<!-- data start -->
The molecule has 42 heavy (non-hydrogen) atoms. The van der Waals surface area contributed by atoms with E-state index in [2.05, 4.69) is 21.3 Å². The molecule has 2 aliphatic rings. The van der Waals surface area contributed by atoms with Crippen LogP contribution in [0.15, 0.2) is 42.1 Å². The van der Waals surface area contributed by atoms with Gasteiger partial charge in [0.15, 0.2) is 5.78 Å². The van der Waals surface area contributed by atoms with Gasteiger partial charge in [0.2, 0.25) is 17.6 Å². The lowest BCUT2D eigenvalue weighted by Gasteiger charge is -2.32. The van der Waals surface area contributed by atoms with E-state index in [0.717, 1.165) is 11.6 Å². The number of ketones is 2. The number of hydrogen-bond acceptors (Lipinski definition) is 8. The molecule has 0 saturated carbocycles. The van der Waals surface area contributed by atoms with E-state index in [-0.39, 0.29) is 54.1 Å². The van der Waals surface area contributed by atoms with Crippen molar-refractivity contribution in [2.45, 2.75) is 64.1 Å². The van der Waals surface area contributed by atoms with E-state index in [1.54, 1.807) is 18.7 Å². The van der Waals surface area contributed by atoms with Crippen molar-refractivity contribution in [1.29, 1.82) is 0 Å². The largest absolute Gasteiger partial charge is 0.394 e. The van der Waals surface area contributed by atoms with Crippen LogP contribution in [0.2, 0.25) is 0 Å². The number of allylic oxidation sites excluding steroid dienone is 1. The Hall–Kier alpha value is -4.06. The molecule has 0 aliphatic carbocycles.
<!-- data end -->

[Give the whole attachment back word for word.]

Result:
The molecule has 42 heavy (non-hydrogen) atoms. The van der Waals surface area contributed by atoms with E-state index in [2.05, 4.69) is 21.3 Å². The molecule has 2 aliphatic rings. The van der Waals surface area contributed by atoms with Crippen LogP contribution in [0.15, 0.2) is 42.1 Å². The van der Waals surface area contributed by atoms with Gasteiger partial charge in [0.15, 0.2) is 5.78 Å². The van der Waals surface area contributed by atoms with Gasteiger partial charge in [0.2, 0.25) is 17.6 Å². The lowest BCUT2D eigenvalue weighted by Gasteiger charge is -2.32. The van der Waals surface area contributed by atoms with E-state index in [0.717, 1.165) is 11.6 Å². The number of ketones is 2. The number of hydrogen-bond acceptors (Lipinski definition) is 8. The molecule has 0 saturated carbocycles. The van der Waals surface area contributed by atoms with E-state index in [-0.39, 0.29) is 54.1 Å². The van der Waals surface area contributed by atoms with Crippen molar-refractivity contribution in [2.45, 2.75) is 64.1 Å². The van der Waals surface area contributed by atoms with E-state index in [1.54, 1.807) is 18.7 Å². The van der Waals surface area contributed by atoms with Crippen molar-refractivity contribution in [1.29, 1.82) is 0 Å². The largest absolute Gasteiger partial charge is 0.394 e. The van der Waals surface area contributed by atoms with Crippen LogP contribution in [0.2, 0.25) is 0 Å². The number of allylic oxidation sites excluding steroid dienone is 1. The Hall–Kier alpha value is -4.06. The molecule has 0 aliphatic carbocycles.